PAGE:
Impact of histological variants on oncological outcomes of patients with urothelial carcinoma of the bladder treated with radical cystectomy

Evanguelos Xylinas, Michael Rink, Brian D. Robinson, Yair Lotan, Marek Babjuk, Antonin Brisuda, David A. Green, Luis A. Kluth, Armin Pycha, Yves Fradet, Talia Faison, Richard K. Lee, Pierre I. Karakiewicz, Marc Zerbib, Douglas S. Scherr, Shahrokh F. Shariat

Research output: Contribution to journalArticlepeer-review

138 Scopus citations


Objective: To investigate the impact of variant histologies of urothelial carcinoma of the bladder (UCB) on oncologic outcomes after radical cystectomy (RC). Materials and Methods: Data from 1984 UCB patients treated by RC without preoperative chemo- or radiotherapy were reviewed for histological differentiation and variants. We analysed the differences between pure UCB and UCB with variant histology, and those between the different histological variants using various stratifications. Results: Overall, 488 (24.6%) patients had UCB variants with squamous cell (11.4%) and glandular differentiation (3.8%) being the most common. Histological UCB variants were associated with advanced tumour stage, lymphovascular invasion and lymph node metastasis (all p-values < 0.01) when compared to pure UCB. In univariable analyses, patients with non-squamous UCB variants were at significantly higher risk for disease recurrence and cancer-specific mortality than those with pure UCB patients (p-values = 0.001) and those with squamous cell differentiated UCB (p-values = 0.04); the latter two had the same risk. In multivariable analyses that adjusted for the effects of standard clinicopathologic characteristics, variant UCB histology was not associated with both survival end-points. In patients treated with adjuvant chemotherapy (n = 492) there was no difference in cancer-specific survival between pure UCB, squamous cell differentiated UCB and other histological UCB variants. Conclusions: A quarter of UCB patients treated with RC harboured histological UCB variants. Variant UCB histologies were associated with features of biologically aggressive disease. While variant UCB histology was associated with worse outcomes in univariable analyses, this effect did not remain significant in multivariable analyses.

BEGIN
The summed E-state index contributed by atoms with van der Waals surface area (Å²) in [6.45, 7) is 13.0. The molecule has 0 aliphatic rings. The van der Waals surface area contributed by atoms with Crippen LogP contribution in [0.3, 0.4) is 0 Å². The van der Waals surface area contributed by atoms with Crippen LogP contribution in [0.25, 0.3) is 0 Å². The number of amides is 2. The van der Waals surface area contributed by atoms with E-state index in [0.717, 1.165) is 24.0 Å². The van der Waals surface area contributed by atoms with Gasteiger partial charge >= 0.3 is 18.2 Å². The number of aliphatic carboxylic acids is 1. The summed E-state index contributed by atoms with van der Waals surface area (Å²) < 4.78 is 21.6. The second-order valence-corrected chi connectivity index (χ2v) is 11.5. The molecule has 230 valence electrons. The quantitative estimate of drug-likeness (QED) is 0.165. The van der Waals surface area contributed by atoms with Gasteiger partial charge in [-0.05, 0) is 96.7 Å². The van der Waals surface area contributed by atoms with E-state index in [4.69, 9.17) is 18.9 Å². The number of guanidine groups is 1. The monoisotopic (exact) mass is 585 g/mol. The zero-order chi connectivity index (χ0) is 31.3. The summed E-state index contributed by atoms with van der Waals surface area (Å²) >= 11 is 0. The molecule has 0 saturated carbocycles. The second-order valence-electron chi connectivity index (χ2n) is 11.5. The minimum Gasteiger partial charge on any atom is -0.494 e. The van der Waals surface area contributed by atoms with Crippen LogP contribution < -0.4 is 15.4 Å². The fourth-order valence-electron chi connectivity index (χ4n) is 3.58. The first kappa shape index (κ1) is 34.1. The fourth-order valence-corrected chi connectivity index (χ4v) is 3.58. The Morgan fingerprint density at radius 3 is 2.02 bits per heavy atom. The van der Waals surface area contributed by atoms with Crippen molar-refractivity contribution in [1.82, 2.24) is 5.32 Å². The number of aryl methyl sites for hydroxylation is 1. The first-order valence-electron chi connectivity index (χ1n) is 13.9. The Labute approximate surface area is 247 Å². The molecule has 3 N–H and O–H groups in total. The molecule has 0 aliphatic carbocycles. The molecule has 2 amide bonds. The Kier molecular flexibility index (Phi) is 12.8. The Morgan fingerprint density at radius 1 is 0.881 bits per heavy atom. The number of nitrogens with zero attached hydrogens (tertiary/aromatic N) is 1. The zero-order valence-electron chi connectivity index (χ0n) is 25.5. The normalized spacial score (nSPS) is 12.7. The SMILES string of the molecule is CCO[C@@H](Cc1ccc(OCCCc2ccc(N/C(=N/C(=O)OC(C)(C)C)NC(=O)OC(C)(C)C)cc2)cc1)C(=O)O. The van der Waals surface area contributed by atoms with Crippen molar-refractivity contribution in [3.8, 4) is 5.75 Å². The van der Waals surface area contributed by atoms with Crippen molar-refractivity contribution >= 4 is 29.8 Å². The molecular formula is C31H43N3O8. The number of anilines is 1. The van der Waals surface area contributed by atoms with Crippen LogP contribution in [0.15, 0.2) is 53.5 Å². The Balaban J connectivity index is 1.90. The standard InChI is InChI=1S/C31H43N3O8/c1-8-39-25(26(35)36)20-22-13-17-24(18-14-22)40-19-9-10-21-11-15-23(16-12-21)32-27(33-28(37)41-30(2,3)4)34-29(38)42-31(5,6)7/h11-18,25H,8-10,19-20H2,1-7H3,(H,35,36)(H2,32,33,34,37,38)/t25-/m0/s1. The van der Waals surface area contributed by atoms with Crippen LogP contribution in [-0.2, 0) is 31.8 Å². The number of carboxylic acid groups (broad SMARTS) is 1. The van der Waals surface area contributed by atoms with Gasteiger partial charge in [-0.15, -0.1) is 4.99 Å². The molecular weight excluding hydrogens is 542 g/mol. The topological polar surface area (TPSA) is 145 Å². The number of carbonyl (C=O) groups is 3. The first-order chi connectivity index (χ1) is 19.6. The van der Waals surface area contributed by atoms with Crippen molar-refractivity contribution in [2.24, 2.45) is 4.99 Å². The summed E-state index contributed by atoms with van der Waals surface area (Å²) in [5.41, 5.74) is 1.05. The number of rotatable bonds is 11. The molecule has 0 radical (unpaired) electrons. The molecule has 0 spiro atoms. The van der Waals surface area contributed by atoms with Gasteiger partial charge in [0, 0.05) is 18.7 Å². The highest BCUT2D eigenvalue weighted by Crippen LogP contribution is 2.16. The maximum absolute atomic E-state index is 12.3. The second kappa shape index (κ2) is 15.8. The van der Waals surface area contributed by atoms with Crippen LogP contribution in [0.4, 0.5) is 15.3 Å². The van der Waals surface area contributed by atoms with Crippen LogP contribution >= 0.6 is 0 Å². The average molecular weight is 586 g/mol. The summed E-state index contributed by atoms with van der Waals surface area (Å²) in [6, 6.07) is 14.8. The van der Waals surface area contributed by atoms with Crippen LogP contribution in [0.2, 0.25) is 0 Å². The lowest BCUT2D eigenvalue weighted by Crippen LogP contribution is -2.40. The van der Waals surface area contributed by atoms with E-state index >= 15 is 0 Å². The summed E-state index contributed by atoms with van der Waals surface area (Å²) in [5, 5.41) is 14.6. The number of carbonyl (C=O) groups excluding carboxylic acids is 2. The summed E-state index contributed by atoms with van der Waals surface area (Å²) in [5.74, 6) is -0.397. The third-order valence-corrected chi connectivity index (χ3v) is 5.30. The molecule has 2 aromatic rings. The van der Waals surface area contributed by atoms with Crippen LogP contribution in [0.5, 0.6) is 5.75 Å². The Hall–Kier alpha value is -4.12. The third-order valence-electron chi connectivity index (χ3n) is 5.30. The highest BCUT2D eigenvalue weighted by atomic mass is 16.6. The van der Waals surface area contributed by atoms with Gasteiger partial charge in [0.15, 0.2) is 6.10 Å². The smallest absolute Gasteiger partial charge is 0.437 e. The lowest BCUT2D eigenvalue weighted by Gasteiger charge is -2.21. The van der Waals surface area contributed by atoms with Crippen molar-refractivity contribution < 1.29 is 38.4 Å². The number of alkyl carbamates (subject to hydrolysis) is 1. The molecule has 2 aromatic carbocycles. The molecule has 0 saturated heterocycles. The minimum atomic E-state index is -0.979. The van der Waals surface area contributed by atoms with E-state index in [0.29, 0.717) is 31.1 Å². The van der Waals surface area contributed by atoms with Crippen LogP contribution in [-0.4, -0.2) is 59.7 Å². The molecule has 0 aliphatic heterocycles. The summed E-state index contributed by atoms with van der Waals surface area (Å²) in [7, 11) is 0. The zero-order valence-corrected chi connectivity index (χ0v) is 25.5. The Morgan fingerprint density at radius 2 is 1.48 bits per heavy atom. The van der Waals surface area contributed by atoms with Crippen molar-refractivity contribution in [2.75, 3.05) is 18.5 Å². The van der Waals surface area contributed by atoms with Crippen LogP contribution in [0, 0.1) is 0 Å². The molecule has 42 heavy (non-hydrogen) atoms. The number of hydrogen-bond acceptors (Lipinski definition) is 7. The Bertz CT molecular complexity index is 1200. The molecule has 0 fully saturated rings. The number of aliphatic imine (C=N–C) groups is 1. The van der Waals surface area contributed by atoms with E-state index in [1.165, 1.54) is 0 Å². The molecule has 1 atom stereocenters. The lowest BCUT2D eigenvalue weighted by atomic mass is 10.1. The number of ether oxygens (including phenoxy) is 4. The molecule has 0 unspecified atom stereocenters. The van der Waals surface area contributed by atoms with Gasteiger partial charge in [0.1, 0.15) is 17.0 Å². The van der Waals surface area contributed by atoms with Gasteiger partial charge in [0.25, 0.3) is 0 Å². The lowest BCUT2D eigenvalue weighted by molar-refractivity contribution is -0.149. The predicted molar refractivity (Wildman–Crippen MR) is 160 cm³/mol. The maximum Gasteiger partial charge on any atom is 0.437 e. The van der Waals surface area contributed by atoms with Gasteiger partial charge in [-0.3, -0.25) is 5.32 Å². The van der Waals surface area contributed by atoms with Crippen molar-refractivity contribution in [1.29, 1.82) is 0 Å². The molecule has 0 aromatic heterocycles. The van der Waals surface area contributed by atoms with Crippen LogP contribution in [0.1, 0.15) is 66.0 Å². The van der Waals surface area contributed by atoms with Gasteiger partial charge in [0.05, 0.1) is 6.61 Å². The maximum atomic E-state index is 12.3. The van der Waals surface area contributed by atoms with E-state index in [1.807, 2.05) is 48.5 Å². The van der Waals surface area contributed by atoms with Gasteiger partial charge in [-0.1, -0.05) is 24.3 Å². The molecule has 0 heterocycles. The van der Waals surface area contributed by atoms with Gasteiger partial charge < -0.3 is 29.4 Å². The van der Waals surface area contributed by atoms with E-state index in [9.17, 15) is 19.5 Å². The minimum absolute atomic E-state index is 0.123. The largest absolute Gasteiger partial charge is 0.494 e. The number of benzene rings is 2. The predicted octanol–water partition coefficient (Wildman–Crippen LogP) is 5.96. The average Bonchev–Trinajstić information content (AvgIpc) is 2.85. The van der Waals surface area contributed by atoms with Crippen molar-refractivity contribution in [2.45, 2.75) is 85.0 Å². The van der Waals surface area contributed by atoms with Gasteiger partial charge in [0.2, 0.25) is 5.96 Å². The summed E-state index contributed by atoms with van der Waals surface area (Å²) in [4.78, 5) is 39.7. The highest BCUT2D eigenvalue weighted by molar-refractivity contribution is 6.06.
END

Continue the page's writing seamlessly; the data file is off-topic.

Original languageEnglish (US)
Pages (from-to)1889-1897
Number of pages9
JournalEuropean Journal of Cancer
Issue number8
StatePublished - May 2013


  • Bladder cancer
  • Histology
  • Prognosis
  • Radical cystectomy
  • Survival
  • Urothelial carcinoma
  • Variant histology

ASJC Scopus subject areas

  • Oncology
  • Cancer Research


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